I also really miss all the sakura-flavored treats that can be found, in abundance. I could really go for a sakura frappuccino from Starbucks right about now. Oh, man, were those good.

It’s hard to find any kind of sakura flavoring in the States. I’ve looked. Many times. I’ve had other people look for me. The closest thing I had to any kind of sakura flavoring was some sakura sugar that I’ve had for who-knows-how-long. I know I bought it near Mt. Fuji, so I’m thinking I got it when Geordie and I took our New Year’s road trip in the winter of 2010/2011. In other words, I’ve had it for a long time.

And I decided it was about time to use it.

I actually couldn’t find any sakura-flavored cupcake recipes online. There are plenty of cherry-flavored cakes, but sakura isn’t the same as plain old cherry. I mean, I like cherries, but they’re not like sakura at all. It’s impossible to explain how sakura tastes. Very similar to how it smells, but then, it’s hard to explain that too.

It smells like spring.

It smells like . . . hope and magic and beauty.

It smells like sakura. That’s the best I can say about it.

What I found was cupcakes flavored with lavender sugar – the recipe is here at Not Quite Nigella. Interestingly enough, it is a recipe from Nigella Lawson.

I simply replaced the lavender sugar with my sakura sugar. The only problem was that I didn’t have enough of the sakura sugar. I had to supplement it with regular sugar. The proportions turned out to be about three-quarters sakura sugar to one-quarter regular sugar. I hoped it was enough to keep the sakura flavor prominent.

It was not.


There was the barest hint of sakura flavor to this cupcake. The barest. It was harder to detect with the frosting (I used the remainder of my vanilla bean frosting), but even by itself, the cake had such a subtle sakura flavor. It was hard to tell if I was really tasting sakura or just remembering what it tasted like.

Despite that, it did taste good. The cake had a very delicate crumb, light and spongy. I’m sure it’s quite tasty with the lavender sugar! And naturally, the frosting continues to be terrific. I can’t begrudge this cupcake its flavor. It’s fine. It’s a good cupcake. It’s a tasty cupcake. It’s just isn’t the cupcake I wanted.

Not what I wanted, but nobody complained. Geordie brought none of them home, though he wasn’t sure if anybody had actually tasted the sakura. Oh, well. Perhaps I’ll be able to try again in the future.

I like Mondays. I might even go so far as to say I love them. Not as much as I love Fridays, because you just can’t beat a Friday, but I do really like Mondays.

This hasn’t always been the case. But then, it’s been about five years since my work week started on Monday, so that’s why. In Japan, my work week started on Tuesday; later, when I started working for Nova, my work week started on Friday. And I hated Saturdays, but that was because they were always my busiest days. No, for the most part, I loved Monday, because everybody else was at work, and I could go and do my shopping in peace. I could go to a mall, and it’d be so peaceful and quiet. I could go to a horseback-riding lesson, and there’d be only two other people in the class. If I avoided rush hour, the trains would be quiet and mostly empty. I came to appreciate Mondays. They really aren’t so bad if they’re not the first day of the work week.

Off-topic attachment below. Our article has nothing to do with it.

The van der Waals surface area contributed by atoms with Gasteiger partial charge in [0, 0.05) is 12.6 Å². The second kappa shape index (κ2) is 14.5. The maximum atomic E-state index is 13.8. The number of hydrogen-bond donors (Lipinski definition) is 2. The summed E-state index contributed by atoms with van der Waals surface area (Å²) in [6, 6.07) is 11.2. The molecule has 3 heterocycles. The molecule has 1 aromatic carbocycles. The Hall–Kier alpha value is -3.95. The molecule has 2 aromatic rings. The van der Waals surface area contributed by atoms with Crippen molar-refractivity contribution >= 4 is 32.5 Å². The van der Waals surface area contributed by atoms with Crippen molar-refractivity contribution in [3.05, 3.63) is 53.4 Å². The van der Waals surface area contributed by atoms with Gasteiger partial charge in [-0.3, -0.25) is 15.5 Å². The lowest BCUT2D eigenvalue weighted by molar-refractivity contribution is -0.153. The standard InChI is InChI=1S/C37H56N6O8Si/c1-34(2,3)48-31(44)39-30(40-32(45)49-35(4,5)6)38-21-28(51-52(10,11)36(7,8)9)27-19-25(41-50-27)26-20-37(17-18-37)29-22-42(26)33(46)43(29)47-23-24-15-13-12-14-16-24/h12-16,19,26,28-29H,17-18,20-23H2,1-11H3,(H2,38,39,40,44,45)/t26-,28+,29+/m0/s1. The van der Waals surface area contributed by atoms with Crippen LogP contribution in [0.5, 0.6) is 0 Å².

Obviously, things are a little bit different now. Technically, Mondays are kinda like the first day of the work week for me because they are for Geordie (who definitely has it worse than me because he actually has to go and deal with people). I hate getting up at 5:45 on Monday morning, and I don’t like that I have to say goodbye to Geordie for a whole nine hours. But I do enjoy the work that Monday brings me.

I have found that I love to do the grocery shopping. I go at 8am, apparently a time of day when nobody else wants to go grocery shopping. I get that most people think it’s a chore, but I really do enjoy it. And I take my time getting it done, just to be sure I get everything I need, just the way I want. It can take anywhere from 60-90 minutes, and I enjoy it no matter how long it takes. It gives me such a feeling of accomplishment, and I don’t even mean that in terms of saving money. I don’t shop to save money (although I certainly try to save what I can); I shop to buy food that is both tasty and nutritious. I just happen to find food incredibly interesting.

This habit of strolling through a grocery store and checking out the foods developed in Japan, I think. Japanese grocery stores are fascinating. Even after I’d lived there a couple of years, I could still easily spend an hour in a grocery store while shopping for a handful of items. It’s not like Japanese grocery stores are all that different from American (they’re not), but there’s just something so . . . interesting about them. The only time I hated going grocery shopping in Japan was when it was raining and I knew I’d have to walk home/ride a bicycle home in the rain.

So, yeah, my favorite part of the week? Grocery shopping. I look forward to it every Monday. And if a trip to Whole Foods is required – even better! It’s a 30-minute drive, so I don’t go every week, but I love to go all the same. Man, that place is so much fun! Actually, much like Japanese groceries, it has that sense of novelty and adventure to it. Discovering new and unusual foods is fun. It’s just too bad that I can’t bring it all home with me. But at least it gives me ideas for things to try in the future.

And that’s about it for today. Just a little ramble about why I, personally, like Mondays.

In closing, here is a picture of a kitten sleeping on Geordie’s laptop.



I am a daughter and a sister, a wife and a friend. I am a reader and a writer, a dreamer and a realist, a teacher and a learner. I am the mother of a baby born sleeping. I am on a journey of healing, walking a path paved with tears and grief and hope.